SHOULD A MAN EVER WEAR MEN'S OVERALLS?
FROM ONE-PIECE ITEM FOR WORKING MEN TO RUNWAY RESURGENCE
Dress practically in travel, they say. After all, you’ll just be waiting in line or sitting down. Most might put on some sweats or joggers and have a backpack available. For the normally sartorially savvy Chris Pine, on the other hand, that recommendation returned as overalls. The Star Trek star has been spotted wearing this body-covering garment on multiple occasions over the past two years. On a more recent outing, he allegedly used the bib pocket to hold onto his passport and travel documents. But, Pine’s pragmatic approach exemplifies one menswear conundrum: Overalls might appear on the runways, and be available through workwear brands, but should anyone actually be wearing them as a casual, non-utilitarian style? The answer, unfortunately, isn’t a “yes” or “no”. It’s more a “Maybe – but be careful.”
Overalls emerged sometime in the 18th century as a one-piece item for working men. Initial models didn’t have the bib portion; rather, they resembled denim trousers with buttoned suspenders attached. Because of their durability and practicality, the trend caught on, and by 1873, Levi Strauss started mass-producing them. In 1911, Harry David Lee introduced the first true bib overalls. Sold under the name 'Union-Alls,' they attached the trouser portion to a bibbed shirt with straps. Today, however, especially with multiple pockets and cuffed sleeves, it’s actually closer in design to the coverall. So, considering first its multi-decade history as a working man’s garment, their decades-long use as casualwear, and recent runway resurgence, how should you go about wearing overalls?
It takes the most careful man to handle certain trends – neon yellow, colourfully printed suits, and bum bags, to name a few at the moment. Overalls fall within these parameters, but not for their boldness. Rather, you’ve got to know how to step around their past connotations. In more recent memory, that’s the ‘90s – the last time anyone wore this garment beyond its ironic factor. Tupac Shakur, particularly, gave their pragmatic design a sense of rugged toughness. Will Smith, then on Fresh Prince of Bell-Air, made them seem like a playful, jangly garment, especially when worn with one strap off and a colourful, oversized shirt underneath. As another mimicked, hip-hop rooted trend, Kris Kross turned them around, wearing the crossed back right in front, like a pair of oddly-constructed bondage trousers. For decades before, overalls were synonymous with the working man, whether he toiled away in a factory, grew crops on a farm, or helped build railroads across the American landscape. Because of this history, the garment in certain social circles is still associated with the working man, especially when it’s a functional design from Carhartt or Dickies. But, through this lens, it’s too easy to cross over from appreciative, reminiscent Americana and into hardcore hillbilly territory. As a hint, avoid the flannel shirt or wearing overalls strictly as a jumpsuit, with nothing underneath.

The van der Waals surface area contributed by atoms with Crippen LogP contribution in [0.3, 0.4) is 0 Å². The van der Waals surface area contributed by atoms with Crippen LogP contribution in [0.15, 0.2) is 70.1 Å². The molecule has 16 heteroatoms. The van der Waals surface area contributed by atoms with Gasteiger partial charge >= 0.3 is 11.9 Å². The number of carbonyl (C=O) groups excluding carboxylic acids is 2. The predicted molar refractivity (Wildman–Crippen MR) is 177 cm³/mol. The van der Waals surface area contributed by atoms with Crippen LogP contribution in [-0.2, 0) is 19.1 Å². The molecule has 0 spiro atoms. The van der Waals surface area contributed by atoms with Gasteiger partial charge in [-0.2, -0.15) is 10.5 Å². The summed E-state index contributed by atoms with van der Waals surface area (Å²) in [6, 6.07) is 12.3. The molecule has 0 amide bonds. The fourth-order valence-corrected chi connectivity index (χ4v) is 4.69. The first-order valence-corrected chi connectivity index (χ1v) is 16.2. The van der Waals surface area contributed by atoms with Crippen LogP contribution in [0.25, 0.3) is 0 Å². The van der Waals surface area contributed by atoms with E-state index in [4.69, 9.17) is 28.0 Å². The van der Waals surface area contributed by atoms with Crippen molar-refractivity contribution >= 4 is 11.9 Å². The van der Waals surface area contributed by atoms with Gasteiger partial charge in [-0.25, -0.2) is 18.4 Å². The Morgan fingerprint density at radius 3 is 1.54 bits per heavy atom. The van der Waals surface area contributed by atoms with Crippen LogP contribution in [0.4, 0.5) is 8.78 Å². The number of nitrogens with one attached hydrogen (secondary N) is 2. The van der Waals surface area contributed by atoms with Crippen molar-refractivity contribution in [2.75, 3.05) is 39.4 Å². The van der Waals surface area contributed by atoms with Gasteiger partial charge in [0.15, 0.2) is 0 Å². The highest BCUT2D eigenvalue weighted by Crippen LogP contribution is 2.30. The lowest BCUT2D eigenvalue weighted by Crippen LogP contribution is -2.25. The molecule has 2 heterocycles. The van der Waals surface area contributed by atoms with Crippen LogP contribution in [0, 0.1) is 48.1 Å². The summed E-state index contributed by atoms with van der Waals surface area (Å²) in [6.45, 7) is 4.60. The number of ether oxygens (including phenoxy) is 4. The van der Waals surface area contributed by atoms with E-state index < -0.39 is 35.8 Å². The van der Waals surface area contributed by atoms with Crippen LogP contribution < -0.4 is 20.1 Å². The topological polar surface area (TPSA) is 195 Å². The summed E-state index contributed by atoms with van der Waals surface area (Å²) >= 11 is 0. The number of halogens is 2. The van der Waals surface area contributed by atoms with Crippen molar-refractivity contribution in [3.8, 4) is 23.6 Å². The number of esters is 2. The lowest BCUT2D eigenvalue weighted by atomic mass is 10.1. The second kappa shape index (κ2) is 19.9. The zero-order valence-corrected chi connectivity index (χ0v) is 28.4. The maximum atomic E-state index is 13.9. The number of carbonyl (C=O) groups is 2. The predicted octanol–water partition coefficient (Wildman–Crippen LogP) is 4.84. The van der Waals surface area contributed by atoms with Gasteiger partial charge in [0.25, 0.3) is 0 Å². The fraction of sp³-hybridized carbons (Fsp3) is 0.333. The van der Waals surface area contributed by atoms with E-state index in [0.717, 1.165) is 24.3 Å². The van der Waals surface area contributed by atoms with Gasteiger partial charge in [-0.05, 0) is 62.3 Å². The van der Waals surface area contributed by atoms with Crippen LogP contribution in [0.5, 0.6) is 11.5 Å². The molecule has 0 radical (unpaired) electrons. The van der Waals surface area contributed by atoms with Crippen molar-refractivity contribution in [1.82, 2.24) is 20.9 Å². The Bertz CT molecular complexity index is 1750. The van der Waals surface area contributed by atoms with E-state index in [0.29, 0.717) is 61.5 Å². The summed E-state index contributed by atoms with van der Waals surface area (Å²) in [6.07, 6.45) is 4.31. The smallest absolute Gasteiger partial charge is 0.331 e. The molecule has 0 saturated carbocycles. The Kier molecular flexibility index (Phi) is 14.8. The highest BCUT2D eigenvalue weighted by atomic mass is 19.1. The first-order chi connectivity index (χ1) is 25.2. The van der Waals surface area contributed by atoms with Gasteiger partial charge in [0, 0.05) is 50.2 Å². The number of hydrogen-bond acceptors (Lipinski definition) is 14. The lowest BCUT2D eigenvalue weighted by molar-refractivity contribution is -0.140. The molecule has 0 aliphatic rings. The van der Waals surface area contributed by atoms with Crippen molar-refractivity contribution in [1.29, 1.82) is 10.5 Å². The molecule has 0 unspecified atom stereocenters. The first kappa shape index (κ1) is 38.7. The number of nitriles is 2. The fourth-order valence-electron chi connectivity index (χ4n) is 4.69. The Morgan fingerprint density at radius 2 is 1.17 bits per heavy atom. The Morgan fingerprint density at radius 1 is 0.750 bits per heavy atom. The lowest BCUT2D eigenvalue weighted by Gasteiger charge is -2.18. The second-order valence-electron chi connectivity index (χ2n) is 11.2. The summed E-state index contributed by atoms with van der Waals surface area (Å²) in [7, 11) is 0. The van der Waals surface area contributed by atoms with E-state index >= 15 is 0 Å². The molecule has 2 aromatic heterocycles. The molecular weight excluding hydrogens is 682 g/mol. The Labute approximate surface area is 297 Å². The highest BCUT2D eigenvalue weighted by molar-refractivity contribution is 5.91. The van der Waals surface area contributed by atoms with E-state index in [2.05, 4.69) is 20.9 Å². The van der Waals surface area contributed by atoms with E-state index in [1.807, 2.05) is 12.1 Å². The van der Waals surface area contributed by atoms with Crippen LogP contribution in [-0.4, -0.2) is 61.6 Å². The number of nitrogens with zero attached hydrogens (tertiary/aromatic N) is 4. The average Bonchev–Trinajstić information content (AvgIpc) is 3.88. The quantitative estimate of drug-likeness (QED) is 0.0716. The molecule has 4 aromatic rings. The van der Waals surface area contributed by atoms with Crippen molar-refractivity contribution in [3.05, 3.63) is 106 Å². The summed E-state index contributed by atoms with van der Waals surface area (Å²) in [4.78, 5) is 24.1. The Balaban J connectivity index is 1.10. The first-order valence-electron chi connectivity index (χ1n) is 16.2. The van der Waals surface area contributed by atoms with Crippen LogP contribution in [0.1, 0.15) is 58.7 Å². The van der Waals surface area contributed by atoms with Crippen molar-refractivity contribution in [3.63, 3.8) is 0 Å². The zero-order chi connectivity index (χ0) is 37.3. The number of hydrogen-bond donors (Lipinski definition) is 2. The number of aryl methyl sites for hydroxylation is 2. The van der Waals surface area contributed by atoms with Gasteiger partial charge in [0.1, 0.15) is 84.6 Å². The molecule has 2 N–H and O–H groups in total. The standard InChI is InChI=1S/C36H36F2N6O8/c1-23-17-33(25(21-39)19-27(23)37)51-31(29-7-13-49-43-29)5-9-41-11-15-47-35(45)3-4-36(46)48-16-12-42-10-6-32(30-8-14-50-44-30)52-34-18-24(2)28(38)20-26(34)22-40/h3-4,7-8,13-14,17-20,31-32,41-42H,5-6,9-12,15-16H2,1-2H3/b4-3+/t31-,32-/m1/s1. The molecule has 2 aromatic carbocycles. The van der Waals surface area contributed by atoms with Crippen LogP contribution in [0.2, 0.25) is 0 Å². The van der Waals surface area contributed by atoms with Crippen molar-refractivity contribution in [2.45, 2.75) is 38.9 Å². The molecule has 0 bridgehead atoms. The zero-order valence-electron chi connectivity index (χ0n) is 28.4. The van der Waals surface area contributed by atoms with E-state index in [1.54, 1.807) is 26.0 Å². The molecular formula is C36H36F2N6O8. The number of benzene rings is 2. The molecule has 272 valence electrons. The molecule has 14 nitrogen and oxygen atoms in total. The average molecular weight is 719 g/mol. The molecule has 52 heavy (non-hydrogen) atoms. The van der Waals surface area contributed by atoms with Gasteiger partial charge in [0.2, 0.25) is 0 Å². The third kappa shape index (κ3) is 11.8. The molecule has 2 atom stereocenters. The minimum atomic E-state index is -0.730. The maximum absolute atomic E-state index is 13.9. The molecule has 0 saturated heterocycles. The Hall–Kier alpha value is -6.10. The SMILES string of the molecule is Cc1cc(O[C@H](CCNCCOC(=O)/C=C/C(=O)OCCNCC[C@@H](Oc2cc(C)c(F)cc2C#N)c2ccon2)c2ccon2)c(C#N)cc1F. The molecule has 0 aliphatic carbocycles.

With these things out of the way, there’s one historical aspect to focus on. Overalls’ classic nature, as a fully denim garment, often with pockets in front, expresses one clear sentiment: You’re there to get things done, with no bells and whistles needed. So, if you’re thinking about trying out overalls, going back to basics is truly the best approach – no irony, no Halloween costume getups, and no dated references. View it through an Americana lens, but without all of that wistful, overly nostalgic context. Instead, be practical: just denim, in a solid shade, ideally mid-wash to dark. For inspiration, turn to the styles Dickies and Carhartt have on the market. By this, we mean a wider fit, rather than a skinny cut, and consider a pocket or two, purely for practicality. By day, however, Carhartt’s cotton duck is too orangey-brown, so be sure to stick with more of a timeless look. As one trend to avoid, the short overall – shortened down to 'shortalls' – can go in two directions. One, it’s reminiscent of something you’d put on a toddler, or any young child that’s graduated past a onesie. Secondly, the shorter length, especially on a grown man, looks suspiciously like a romper. Although two-pieces are having their moment, there needs to be some degree of separation and structure.
So, once you’ve gotten the fit and material down, you’ve got to think about everything else – especially what you wear underneath. To get out of that ‘90s relic-farmhand dichotomy, avoid a few garments. Anything plaid, including a button-down, appears like you’ve been out in the woods chopping down trees all day. A loud print? You’re trying too hard to relive a cheesy ‘90s TV show. A mock neck top or a sweater? Too bulky, and it’s clear you’re trying to hide something. T-shirts end up being the best solution, although a solid-colour, short-sleeve button-up shirt takes a close second. Because overalls are a tricky statement piece, you’ve got to keep everything else understated and neutral. As such, think a plain white tee, perhaps with a graphic, or a neutral-blue oxford. Chambray, however, ends up seeming like mismatched denim – or a Canadian tuxedo gone wrong. Aside from your shirt, consider layering, with a hoodie or bomber on top. Because overalls tend to look a bit bulky, make sure your jacket isn’t as slouchy, and keep it at the hips. For a workwear-inspired look, try it with a shacket or a solid-colour quilted bomber.